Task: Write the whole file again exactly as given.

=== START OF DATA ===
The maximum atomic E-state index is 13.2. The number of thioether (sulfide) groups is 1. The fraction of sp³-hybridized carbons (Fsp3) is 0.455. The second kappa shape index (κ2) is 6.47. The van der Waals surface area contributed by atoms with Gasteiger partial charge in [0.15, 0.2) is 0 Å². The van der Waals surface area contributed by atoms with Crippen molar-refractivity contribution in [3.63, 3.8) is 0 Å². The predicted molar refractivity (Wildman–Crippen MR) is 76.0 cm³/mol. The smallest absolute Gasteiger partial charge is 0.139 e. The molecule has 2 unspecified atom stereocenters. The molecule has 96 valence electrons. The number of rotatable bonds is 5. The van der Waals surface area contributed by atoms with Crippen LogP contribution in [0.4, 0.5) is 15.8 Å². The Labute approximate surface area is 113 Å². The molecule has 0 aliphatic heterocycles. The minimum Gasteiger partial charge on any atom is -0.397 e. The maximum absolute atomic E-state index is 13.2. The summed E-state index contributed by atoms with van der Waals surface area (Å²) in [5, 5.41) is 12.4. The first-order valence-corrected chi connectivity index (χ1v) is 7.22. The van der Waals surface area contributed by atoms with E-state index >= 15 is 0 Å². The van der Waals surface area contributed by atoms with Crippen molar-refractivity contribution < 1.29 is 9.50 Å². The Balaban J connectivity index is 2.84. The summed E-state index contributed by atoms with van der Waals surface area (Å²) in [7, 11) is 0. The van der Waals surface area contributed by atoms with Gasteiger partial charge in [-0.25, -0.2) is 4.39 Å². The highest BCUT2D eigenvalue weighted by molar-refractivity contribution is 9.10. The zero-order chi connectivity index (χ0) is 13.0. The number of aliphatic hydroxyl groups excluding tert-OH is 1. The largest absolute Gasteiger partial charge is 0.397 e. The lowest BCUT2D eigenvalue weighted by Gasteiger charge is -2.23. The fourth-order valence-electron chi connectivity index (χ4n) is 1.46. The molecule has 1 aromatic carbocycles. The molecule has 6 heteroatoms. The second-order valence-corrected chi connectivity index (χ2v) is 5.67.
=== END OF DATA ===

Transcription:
The maximum atomic E-state index is 13.2. The number of thioether (sulfide) groups is 1. The fraction of sp³-hybridized carbons (Fsp3) is 0.455. The second kappa shape index (κ2) is 6.47. The van der Waals surface area contributed by atoms with Gasteiger partial charge in [0.15, 0.2) is 0 Å². The van der Waals surface area contributed by atoms with Crippen molar-refractivity contribution in [3.63, 3.8) is 0 Å². The predicted molar refractivity (Wildman–Crippen MR) is 76.0 cm³/mol. The smallest absolute Gasteiger partial charge is 0.139 e. The molecule has 2 unspecified atom stereocenters. The molecule has 96 valence electrons. The number of rotatable bonds is 5. The van der Waals surface area contributed by atoms with Crippen LogP contribution in [0.4, 0.5) is 15.8 Å². The Labute approximate surface area is 113 Å². The molecule has 0 aliphatic heterocycles. The minimum Gasteiger partial charge on any atom is -0.397 e. The maximum absolute atomic E-state index is 13.2. The summed E-state index contributed by atoms with van der Waals surface area (Å²) in [5, 5.41) is 12.4. The first-order valence-corrected chi connectivity index (χ1v) is 7.22. The van der Waals surface area contributed by atoms with E-state index >= 15 is 0 Å². The van der Waals surface area contributed by atoms with Crippen molar-refractivity contribution < 1.29 is 9.50 Å². The Balaban J connectivity index is 2.84. The summed E-state index contributed by atoms with van der Waals surface area (Å²) in [7, 11) is 0. The van der Waals surface area contributed by atoms with Gasteiger partial charge in [-0.25, -0.2) is 4.39 Å². The highest BCUT2D eigenvalue weighted by molar-refractivity contribution is 9.10. The zero-order chi connectivity index (χ0) is 13.0. The number of aliphatic hydroxyl groups excluding tert-OH is 1. The largest absolute Gasteiger partial charge is 0.397 e. The lowest BCUT2D eigenvalue weighted by Gasteiger charge is -2.23. The fourth-order valence-electron chi connectivity index (χ4n) is 1.46. The molecule has 1 aromatic carbocycles. The molecule has 6 heteroatoms. The second-order valence-corrected chi connectivity index (χ2v) is 5.67.